Garden harvest season is in full swing on the Palouse, but its arrival has some growers scrambling to figure out how to preserve their food.

A national canning supplies shortage has affected the availability of canning equipment at local retailers, making it difficult to purchase some canning supplies — specifically canning lids — in grocery and hardware stores.

“It’s becoming very apparent that there’s a really big problem,” said Stephanie Smith, a Washington State University consumer food safety specialist. “If supply starts coming in, they might start showing up on the shelf, but there won’t be that many — kind of like with the toilet paper shortage. People might be going to multiple stores to try to find a package of lids.”

To make matters even trickier for can shoppers, a recent surge of price-gouging and spam sale websites on the internet has made online shopping for canning supplies difficult, Smith said.

Back in March when Idaho, Washington and other states across the country enacted COVID-19 safety precautions and nonessential business closures, people began to take increased interest in home food preservation techniques. Large-scale purchases at grocery stores became common because people wanted to make sure they had something in their freezer or food pantry.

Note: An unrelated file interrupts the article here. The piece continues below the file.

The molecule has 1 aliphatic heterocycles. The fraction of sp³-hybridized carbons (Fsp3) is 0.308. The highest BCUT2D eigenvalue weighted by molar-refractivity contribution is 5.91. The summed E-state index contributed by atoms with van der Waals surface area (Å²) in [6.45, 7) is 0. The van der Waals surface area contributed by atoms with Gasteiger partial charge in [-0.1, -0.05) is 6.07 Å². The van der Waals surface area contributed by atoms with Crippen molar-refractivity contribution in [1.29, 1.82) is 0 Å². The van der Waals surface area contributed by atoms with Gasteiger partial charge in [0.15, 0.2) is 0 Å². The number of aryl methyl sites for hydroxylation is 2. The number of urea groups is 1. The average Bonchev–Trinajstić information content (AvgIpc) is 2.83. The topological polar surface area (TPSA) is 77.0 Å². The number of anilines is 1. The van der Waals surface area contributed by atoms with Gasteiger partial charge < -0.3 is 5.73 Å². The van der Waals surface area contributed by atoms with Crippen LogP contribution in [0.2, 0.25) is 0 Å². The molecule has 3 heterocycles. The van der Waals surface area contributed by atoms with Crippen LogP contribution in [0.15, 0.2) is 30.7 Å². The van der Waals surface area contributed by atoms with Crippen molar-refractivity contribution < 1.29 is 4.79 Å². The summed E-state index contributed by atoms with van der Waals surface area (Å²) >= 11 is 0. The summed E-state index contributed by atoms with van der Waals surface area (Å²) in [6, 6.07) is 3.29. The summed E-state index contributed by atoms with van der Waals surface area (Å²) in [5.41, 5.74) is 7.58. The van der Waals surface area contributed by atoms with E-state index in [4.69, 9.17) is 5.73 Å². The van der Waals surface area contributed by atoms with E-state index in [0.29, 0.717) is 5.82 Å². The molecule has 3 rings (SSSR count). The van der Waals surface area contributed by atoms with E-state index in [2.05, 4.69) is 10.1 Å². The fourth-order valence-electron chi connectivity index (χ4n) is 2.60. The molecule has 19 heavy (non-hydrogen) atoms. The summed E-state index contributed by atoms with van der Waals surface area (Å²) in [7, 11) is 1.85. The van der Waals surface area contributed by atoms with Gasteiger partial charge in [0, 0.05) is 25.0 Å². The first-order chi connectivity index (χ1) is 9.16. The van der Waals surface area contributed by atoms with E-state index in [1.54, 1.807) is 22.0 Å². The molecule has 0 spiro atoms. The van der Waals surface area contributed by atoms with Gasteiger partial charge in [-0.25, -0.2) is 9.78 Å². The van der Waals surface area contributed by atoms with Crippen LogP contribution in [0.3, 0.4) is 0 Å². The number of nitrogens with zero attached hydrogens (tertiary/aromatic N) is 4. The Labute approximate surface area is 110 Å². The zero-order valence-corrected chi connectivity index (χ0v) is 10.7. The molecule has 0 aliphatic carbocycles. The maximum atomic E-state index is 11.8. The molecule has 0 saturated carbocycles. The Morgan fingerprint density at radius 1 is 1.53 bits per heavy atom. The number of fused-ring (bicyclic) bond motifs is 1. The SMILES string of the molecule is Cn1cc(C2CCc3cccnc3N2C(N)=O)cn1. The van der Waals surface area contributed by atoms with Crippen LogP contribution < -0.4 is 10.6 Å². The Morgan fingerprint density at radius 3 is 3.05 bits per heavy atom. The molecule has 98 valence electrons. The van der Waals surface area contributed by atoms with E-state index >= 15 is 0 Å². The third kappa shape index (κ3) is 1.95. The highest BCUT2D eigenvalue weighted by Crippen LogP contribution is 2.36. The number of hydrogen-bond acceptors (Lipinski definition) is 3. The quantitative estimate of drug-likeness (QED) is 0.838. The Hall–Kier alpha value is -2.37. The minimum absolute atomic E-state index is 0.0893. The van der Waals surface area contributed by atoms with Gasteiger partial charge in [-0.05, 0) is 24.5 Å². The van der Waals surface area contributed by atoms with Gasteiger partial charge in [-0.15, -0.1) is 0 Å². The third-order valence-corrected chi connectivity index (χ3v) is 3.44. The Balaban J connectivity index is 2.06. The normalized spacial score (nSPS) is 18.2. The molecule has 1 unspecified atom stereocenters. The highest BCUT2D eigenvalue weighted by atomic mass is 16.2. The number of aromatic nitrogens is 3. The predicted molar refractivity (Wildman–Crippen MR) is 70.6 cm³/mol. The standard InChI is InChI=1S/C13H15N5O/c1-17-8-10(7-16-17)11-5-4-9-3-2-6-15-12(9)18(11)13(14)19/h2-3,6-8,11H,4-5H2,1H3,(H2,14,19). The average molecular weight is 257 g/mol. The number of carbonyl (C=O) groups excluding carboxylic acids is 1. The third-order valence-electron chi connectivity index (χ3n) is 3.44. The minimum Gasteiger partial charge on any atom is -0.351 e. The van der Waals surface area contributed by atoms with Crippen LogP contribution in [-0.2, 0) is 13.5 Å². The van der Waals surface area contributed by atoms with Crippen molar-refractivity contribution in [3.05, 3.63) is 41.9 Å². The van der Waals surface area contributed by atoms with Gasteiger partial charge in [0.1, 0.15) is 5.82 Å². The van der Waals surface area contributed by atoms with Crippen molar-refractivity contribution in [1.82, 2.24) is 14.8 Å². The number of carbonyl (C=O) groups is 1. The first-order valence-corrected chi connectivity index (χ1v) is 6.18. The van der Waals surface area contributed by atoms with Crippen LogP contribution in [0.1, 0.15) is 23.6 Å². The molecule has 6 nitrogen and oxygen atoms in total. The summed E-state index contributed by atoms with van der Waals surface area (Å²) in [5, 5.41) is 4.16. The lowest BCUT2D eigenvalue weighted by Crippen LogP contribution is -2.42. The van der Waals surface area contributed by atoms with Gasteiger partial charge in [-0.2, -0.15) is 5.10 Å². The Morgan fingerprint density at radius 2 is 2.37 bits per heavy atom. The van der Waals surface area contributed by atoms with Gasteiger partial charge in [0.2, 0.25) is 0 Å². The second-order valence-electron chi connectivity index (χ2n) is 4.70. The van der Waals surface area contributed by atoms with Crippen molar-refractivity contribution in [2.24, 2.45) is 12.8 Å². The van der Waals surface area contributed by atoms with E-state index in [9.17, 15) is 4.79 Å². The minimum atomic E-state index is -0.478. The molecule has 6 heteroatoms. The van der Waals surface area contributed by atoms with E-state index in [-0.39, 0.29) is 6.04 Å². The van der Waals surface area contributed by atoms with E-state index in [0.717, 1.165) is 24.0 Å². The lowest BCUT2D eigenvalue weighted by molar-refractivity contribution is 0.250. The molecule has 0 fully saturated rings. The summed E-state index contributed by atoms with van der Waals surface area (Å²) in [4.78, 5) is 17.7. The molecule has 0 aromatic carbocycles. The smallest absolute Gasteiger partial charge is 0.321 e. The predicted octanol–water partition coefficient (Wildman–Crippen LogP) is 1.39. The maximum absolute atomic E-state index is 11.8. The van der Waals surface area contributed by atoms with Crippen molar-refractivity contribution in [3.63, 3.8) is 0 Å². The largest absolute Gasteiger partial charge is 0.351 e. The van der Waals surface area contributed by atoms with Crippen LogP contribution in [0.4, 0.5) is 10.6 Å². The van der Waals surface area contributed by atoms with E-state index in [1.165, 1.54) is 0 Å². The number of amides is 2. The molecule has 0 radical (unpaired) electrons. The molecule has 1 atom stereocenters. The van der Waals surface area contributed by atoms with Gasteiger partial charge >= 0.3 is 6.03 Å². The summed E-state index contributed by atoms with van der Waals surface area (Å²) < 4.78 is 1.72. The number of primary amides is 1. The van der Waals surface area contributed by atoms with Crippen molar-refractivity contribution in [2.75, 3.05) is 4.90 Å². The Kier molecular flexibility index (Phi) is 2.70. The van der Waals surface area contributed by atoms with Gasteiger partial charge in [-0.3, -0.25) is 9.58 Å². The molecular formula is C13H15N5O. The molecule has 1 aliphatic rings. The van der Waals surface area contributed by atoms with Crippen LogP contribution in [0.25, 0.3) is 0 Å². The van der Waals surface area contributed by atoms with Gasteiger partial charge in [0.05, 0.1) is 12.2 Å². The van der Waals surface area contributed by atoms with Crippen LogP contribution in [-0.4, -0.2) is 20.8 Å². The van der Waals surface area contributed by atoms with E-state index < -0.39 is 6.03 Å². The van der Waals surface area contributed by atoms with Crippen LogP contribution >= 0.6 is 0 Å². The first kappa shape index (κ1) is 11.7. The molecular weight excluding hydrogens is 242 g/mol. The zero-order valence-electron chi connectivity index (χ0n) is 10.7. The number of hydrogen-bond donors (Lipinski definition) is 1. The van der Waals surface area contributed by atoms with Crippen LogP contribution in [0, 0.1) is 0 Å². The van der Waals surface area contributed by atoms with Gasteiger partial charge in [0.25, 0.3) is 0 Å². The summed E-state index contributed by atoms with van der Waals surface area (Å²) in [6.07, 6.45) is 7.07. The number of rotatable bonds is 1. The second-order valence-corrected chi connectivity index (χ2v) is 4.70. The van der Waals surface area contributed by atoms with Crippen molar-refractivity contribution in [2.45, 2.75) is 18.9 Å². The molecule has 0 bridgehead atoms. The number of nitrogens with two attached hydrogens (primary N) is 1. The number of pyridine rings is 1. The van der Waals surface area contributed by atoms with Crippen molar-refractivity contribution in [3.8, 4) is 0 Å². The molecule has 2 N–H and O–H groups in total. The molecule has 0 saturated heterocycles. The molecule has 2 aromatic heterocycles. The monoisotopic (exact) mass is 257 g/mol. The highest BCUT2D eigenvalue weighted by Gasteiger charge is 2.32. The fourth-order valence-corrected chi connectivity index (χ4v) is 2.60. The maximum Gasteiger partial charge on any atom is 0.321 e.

“The pandemic made people think about their food access,” said Surine Greenway, University of Idaho Family and Consumer Sciences Extension educator.

Even though it’s difficult to consistently find canning supplies at the moment, Greenway said she suggests people purchase reusable canning lids and look for supplies at thrift stores. She also said she wants people to remember there are multiple methods for preserving food.

“I understand if I dehydrate my green beans, it’s going to give me a very different product than if I can or freeze them,” she said. “But they will still be preserved.”

Greenway said her extension office at UI, as well as other area resources, are always happy to provide advice and answer questions related to home food production and preservation.

“There are a lot of questionable practices going on and we want to encourage people to preserve their food, but to do so safely,” she said.

Ellen Dennis can be reached at (208) 883-4632 or by email at

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